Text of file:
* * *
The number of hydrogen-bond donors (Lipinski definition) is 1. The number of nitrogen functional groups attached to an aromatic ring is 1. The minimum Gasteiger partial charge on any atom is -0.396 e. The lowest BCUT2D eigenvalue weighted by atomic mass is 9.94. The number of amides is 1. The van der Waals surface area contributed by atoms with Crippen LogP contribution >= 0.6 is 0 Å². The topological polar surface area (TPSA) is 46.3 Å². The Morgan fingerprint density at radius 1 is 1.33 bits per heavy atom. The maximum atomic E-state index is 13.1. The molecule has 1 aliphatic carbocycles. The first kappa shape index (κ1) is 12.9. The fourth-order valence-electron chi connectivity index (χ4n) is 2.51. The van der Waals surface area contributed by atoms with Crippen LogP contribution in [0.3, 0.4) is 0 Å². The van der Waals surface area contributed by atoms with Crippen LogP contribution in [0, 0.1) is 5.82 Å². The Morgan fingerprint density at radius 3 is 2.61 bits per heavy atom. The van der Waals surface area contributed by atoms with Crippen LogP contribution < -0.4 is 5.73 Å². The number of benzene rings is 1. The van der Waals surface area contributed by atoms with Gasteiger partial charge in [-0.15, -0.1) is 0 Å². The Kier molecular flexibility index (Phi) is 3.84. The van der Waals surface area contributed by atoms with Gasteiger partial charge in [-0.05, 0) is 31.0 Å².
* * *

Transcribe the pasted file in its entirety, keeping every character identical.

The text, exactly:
The number of hydrogen-bond donors (Lipinski definition) is 1. The number of nitrogen functional groups attached to an aromatic ring is 1. The minimum Gasteiger partial charge on any atom is -0.396 e. The lowest BCUT2D eigenvalue weighted by atomic mass is 9.94. The number of amides is 1. The van der Waals surface area contributed by atoms with Crippen LogP contribution >= 0.6 is 0 Å². The topological polar surface area (TPSA) is 46.3 Å². The Morgan fingerprint density at radius 1 is 1.33 bits per heavy atom. The maximum atomic E-state index is 13.1. The molecule has 1 aliphatic carbocycles. The first kappa shape index (κ1) is 12.9. The fourth-order valence-electron chi connectivity index (χ4n) is 2.51. The van der Waals surface area contributed by atoms with Crippen LogP contribution in [0.3, 0.4) is 0 Å². The van der Waals surface area contributed by atoms with Crippen LogP contribution in [0, 0.1) is 5.82 Å². The Morgan fingerprint density at radius 3 is 2.61 bits per heavy atom. The van der Waals surface area contributed by atoms with Crippen LogP contribution < -0.4 is 5.73 Å². The number of benzene rings is 1. The van der Waals surface area contributed by atoms with Gasteiger partial charge in [-0.15, -0.1) is 0 Å². The Kier molecular flexibility index (Phi) is 3.84. The van der Waals surface area contributed by atoms with Gasteiger partial charge in [-0.05, 0) is 31.0 Å².